Second, a prominent figure in the campaign against Youth Defence’s posters noted that the group use the term ‘pro-aborts’ when referring to their opponents. If that terms sounds unfamiliar, it’s because it is an Americanism prevalent in the abortion discourse in the United States. Last, that the donation page on the Youth Defence website refers to amounts in dollars is seen as further evidence of pandering to American donors.
It is evident that a number of blogs on its site are nuanced towards American donors, the most telling of which offers an introductory explanation of the Irish population. This has fuelled arguments that the group cannot claim to represent a reckonable number of Irish people.
Since its inception in 1992, Youth Defence has been registered with the Companies Registration Office—not as a ‘company’ but as a ‘business name,’ a designation that requires a considerably lower standard of document provision and general transparency and is not a charitable designation. Youth Defence, in fact, appears not to reveal any financial information willingly.
Furthermore, a link to right-wing activist group Cóir has been unveiled over the last number of years by virtue of mutual high-ranking personnel including Youth Defence chair Eamon de Faoite and the elder Úna Bean Mhic Mathúna.
Many have question how Youth Defence, an organisation that purports to be funded by Irish supporters, can afford to fund large-scale publicity campaigns. Hosting a longer-term campaign with JC Decaux can cost up to €7,000 for Luas advertisements alone, and based on current rates it is likely that the entire campaign cost upwards of €12,000. When questioned last week on their Facebook page, Youth Defence insisted that funds are sourced exclusively from Irish donors.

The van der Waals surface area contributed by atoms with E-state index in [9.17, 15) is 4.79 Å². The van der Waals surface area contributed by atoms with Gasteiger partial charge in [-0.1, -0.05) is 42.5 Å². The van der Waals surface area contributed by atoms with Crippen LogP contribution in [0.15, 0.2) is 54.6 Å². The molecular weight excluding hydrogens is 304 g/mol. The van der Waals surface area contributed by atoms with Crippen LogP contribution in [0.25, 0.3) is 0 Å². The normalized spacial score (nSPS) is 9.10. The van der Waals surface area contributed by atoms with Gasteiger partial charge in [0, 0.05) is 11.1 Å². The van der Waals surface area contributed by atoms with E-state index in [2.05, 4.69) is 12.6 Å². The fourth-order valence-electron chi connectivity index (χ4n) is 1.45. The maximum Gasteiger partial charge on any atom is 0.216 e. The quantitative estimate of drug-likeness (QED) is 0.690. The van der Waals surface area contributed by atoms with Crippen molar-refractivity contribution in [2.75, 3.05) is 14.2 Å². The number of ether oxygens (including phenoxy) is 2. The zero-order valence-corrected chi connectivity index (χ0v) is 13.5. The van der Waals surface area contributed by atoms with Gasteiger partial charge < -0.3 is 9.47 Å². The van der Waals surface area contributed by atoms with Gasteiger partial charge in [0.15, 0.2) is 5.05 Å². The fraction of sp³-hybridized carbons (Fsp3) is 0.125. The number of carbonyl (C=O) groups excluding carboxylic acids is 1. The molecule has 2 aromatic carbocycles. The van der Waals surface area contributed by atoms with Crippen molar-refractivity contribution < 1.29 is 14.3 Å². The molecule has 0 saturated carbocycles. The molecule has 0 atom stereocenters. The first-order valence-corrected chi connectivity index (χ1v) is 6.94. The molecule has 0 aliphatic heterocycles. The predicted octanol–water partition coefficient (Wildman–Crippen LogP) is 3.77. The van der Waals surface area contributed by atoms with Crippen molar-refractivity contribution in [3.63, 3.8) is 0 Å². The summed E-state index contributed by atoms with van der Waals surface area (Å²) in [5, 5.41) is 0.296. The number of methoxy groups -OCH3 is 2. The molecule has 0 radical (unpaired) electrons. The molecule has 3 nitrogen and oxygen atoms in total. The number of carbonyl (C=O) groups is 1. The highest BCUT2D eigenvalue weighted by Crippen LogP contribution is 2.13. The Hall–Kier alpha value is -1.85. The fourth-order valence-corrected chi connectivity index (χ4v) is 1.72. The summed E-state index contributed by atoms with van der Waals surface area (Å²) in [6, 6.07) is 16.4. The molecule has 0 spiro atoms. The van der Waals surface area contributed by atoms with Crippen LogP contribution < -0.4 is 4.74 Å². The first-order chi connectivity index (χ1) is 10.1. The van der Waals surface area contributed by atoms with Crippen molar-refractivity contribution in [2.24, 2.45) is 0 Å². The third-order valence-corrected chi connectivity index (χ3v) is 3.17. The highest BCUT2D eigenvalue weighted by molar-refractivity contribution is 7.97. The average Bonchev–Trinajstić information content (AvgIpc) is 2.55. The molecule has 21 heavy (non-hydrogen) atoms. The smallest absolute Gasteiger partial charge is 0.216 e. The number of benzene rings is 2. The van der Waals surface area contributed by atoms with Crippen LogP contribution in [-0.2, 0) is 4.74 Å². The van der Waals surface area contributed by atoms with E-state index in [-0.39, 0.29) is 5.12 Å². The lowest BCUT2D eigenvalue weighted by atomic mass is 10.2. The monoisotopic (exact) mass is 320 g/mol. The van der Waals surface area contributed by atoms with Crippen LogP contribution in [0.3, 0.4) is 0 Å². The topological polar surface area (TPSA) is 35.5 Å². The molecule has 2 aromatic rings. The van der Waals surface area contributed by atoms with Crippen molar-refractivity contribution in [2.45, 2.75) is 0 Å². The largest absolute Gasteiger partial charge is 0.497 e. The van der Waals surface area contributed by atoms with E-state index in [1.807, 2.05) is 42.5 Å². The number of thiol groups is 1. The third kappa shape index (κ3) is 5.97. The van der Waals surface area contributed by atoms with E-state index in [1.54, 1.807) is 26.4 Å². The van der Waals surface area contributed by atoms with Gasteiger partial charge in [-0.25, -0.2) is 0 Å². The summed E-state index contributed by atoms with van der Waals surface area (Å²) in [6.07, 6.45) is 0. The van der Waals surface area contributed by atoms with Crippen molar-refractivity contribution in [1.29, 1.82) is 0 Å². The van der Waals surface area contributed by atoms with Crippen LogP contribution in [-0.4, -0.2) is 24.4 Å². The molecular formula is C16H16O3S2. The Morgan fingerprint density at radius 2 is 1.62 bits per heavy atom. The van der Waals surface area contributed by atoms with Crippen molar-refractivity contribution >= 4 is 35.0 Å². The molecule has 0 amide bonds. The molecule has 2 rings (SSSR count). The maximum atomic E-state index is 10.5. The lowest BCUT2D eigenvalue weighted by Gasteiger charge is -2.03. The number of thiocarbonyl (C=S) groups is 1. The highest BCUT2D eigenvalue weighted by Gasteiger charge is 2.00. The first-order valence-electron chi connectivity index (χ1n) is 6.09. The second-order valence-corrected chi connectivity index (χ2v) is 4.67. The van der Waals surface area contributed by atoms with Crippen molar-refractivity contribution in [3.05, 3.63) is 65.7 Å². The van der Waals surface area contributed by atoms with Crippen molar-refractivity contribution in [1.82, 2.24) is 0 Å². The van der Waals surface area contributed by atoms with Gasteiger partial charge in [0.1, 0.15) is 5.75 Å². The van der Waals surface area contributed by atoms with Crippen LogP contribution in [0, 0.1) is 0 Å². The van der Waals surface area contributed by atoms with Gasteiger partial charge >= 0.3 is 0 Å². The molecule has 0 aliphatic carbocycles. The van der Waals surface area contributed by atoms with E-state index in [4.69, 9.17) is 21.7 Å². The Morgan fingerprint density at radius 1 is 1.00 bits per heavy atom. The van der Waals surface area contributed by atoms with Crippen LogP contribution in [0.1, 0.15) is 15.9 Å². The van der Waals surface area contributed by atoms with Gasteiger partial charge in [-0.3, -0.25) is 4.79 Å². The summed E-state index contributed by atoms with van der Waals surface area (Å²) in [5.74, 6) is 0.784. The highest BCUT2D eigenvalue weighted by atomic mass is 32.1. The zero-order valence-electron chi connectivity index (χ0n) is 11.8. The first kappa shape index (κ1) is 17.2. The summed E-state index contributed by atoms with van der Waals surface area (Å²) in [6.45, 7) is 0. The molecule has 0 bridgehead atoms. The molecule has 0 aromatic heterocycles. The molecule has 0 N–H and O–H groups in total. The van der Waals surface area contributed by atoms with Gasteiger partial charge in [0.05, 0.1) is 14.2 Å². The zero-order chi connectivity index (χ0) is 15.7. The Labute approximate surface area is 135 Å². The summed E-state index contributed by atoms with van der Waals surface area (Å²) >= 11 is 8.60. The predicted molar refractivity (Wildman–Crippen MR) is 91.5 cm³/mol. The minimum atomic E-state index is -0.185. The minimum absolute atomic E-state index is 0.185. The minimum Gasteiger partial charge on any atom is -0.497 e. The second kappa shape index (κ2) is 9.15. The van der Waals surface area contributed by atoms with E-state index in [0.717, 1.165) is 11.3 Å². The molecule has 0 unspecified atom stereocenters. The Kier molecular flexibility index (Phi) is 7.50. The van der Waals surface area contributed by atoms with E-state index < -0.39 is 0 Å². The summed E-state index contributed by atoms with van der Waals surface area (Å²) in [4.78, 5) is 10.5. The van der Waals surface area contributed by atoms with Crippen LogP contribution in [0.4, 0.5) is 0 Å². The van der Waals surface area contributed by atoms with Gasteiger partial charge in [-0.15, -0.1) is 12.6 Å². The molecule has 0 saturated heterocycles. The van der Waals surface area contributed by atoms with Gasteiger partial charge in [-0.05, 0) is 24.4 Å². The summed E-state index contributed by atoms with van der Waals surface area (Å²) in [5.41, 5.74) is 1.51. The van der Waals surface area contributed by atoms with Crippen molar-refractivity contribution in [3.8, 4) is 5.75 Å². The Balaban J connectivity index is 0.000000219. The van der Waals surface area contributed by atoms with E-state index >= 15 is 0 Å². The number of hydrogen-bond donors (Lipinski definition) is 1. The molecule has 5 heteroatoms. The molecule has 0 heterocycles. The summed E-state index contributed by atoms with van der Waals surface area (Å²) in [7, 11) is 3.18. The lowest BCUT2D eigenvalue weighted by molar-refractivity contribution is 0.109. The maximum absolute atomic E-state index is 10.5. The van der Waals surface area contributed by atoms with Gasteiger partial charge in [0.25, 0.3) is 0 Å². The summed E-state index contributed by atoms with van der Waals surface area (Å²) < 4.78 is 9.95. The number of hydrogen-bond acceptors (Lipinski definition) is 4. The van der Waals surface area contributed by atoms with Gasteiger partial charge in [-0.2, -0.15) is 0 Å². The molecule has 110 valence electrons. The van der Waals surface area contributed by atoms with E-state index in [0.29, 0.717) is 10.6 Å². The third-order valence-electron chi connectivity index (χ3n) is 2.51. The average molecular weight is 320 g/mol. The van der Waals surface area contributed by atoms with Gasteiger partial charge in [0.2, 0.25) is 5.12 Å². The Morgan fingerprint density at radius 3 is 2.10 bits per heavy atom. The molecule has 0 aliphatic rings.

If you are shocked by the expense of this campaign, it should be noted that it is considerably smaller in expense than previous campaigns. The American Life League donated €45,000 for a campaign in 1996, while €44,000 was spent on 2001′s unsuccessful campaign for a referendum on abortion.”
Just for the record, my own position on abortion is pro-choice (which is not the same as “pro-abortion”, as some critics would have it), albeit with suitable safeguards and restrictions (and above all integrated post-abortion services, medical and counselling, which is the greatest failing of services in other jurisdictions).